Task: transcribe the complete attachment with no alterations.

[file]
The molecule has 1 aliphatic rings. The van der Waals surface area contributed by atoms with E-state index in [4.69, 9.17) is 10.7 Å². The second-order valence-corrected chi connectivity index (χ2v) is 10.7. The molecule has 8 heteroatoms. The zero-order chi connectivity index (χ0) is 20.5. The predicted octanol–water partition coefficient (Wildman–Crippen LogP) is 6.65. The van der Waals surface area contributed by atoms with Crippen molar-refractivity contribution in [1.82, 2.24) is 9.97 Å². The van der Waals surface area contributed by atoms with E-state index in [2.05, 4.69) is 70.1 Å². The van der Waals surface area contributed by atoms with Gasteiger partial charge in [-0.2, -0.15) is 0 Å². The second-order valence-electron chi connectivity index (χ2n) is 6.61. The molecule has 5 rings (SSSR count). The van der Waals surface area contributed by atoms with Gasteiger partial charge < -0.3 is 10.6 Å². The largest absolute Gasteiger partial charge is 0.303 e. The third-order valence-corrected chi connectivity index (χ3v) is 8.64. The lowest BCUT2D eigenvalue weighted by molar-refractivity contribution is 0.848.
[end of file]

The molecule has 1 aliphatic rings. The van der Waals surface area contributed by atoms with E-state index in [4.69, 9.17) is 10.7 Å². The second-order valence-corrected chi connectivity index (χ2v) is 10.7. The molecule has 8 heteroatoms. The zero-order chi connectivity index (χ0) is 20.5. The predicted octanol–water partition coefficient (Wildman–Crippen LogP) is 6.65. The van der Waals surface area contributed by atoms with Crippen molar-refractivity contribution in [1.82, 2.24) is 9.97 Å². The van der Waals surface area contributed by atoms with E-state index in [2.05, 4.69) is 70.1 Å². The van der Waals surface area contributed by atoms with Gasteiger partial charge in [-0.2, -0.15) is 0 Å². The second-order valence-electron chi connectivity index (χ2n) is 6.61. The molecule has 5 rings (SSSR count). The van der Waals surface area contributed by atoms with Gasteiger partial charge < -0.3 is 10.6 Å². The largest absolute Gasteiger partial charge is 0.303 e. The third-order valence-corrected chi connectivity index (χ3v) is 8.64. The lowest BCUT2D eigenvalue weighted by molar-refractivity contribution is 0.848.